The same way of thinking holds true in marketing. Budget is always something to keep in mind no matter what yours is. Figure out how to maximize your exposure and effectiveness with what you have to spend. Maybe you can’t afford a digital billboard in Times Square, but you can afford passing out flyers about your new pop-up shop to those in the area.

Another way to expand your budget is to partner with others. So your brother and sister-in-law need a new washer but it’s out of your budget? Get together with family and friends to organize your gift-giving efforts. Everyone can contribute to a ‘new washer fund’ via a crowdfunding source or a group gift card to the appliance store.

The same practice works well in marketing. Partnering with like-minded businesses can expand your reach and your budget. Attend networking functions to find other businesses that you can help and vice versa. The important aspect of any relationship is that both sides are committed and both gain something. If only one business benefits, it’s not a good fit and the relationship won’t last.

Finally, evaluate the feedback. No matter how much you do your due diligence, sometimes you miss the mark. A gift is not well received or the recipient has no use for it. Make note of why the gift failed to live up to expectations so you can improve for the next occasion.

In marketing, sometimes your efforts fail. You can conduct ample research and maximize your budget but your campaign or project may not produce the expected results. Your customers and prospects are people, which means they’re complex. No matter how well researched your buyer personas are, maybe you missed one key aspect.

It’s crucial to examine your feedback so you can improve whatever part of your marketing is lacking to see better results in the future. That’s not always easy but that’s the topic of another article (actually the next one).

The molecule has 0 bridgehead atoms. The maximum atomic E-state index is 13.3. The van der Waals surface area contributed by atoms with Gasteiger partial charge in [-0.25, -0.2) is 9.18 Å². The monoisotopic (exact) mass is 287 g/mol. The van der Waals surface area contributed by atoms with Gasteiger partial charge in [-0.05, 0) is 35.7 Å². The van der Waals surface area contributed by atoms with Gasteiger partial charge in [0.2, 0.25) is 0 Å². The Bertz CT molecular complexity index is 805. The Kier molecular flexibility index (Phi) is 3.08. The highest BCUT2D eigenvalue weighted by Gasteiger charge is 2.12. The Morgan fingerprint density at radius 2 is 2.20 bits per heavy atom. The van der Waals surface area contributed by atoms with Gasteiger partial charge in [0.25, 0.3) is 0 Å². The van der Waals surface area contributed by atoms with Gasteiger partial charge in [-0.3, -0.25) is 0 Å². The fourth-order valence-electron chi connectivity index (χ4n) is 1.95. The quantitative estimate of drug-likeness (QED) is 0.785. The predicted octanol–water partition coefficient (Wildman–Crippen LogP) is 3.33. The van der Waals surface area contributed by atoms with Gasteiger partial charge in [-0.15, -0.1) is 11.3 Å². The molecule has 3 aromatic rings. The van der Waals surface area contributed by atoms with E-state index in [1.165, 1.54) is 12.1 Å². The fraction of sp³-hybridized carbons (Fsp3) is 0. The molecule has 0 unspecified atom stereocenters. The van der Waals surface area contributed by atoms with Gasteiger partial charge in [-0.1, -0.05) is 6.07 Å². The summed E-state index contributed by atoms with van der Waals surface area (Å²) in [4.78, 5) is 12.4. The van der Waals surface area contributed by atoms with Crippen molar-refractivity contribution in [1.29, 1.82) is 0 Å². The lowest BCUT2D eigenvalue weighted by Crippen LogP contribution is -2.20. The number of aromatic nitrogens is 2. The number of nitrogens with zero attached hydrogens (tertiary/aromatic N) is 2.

Who knew the gift-giving process could make you a better marketer? Maybe that’s why I enjoy it so much. Or maybe it’s because I love to make people smile. Or because I love a good challenge. Regardless, put some thought into your gift giving and marketing this Holiday season and you’re bound to see the results.

p.s. Do you know an entrepreneur or small business owner who could use some marketing help? Give them a gift that will keep on giving long after it’s opened. We offer gift certificates toward any of our services. Let’s talk about your recipient’s business, product or idea, so we can customize a gift certificate for you.

Picture: Danbo Santa Claus by Takashi Hososhima via CC BY-SA 2.0

CCC’s Chief Elf,
Jaime

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50 (More) Things I’m Grateful For…

It’s been too long. I’ve had it in my mind to write this post since I published my first 50 Things I’m Grateful For… post last year. I kept finding cool things to blog about, and before I knew it, more than a year had passed. So here goes…

I’m grateful for (take 2)…

The sun sets on Lock 3

     

I love classic cars 

Wilson -- my idea generator

water view

Alright, so there’s my second list of 50 things I’m grateful for. (If you want to browse the first list, here you go.)

Now it’s your turn. I would love to hear about what you’re grateful for! No matter how tough life gets, we can all be grateful for something. Share your list (however big or small) in the comments below, hit me up on a social network or tag me in your blog post.  Cheers!

Grateful & blessed,
Jaime

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Jumping Off A Cliff: My 1st Year As An Entrepreneur

A year ago today, I took a deep breath and jumped off a cliff. Figuratively speaking, anyway. I left my job in corporate America to start my own business.

A year ago today, I walked away from familiarity and security toward an unknown and exciting horizon. What a ride.

A year ago today, I walked away from familiarity and security toward an unknown and exciting horizon. What a ride.

I was terrified and excited, overwhelmed yet satisfied with my decision, completely burnt out but eagerly looking toward my future. In some ways, it’s been better than I expected. In other ways, I had no idea. Would I do it again 12 months later? In a heartbeat.

Venturing out on my own has taught -- and continues to teach -- me to focus on what's important.

Venturing out on my own has taught me — and continues to teach me — to focus on what’s important.

I’ve grown so much as a person and as a business owner even though there’s still so much to learn. I’ve experienced the highest of highs (tremendous opportunities) only to dip into the lowest of lows (major health insurance issues) days later. I love roller coasters, but this has been the craziest ride of my life.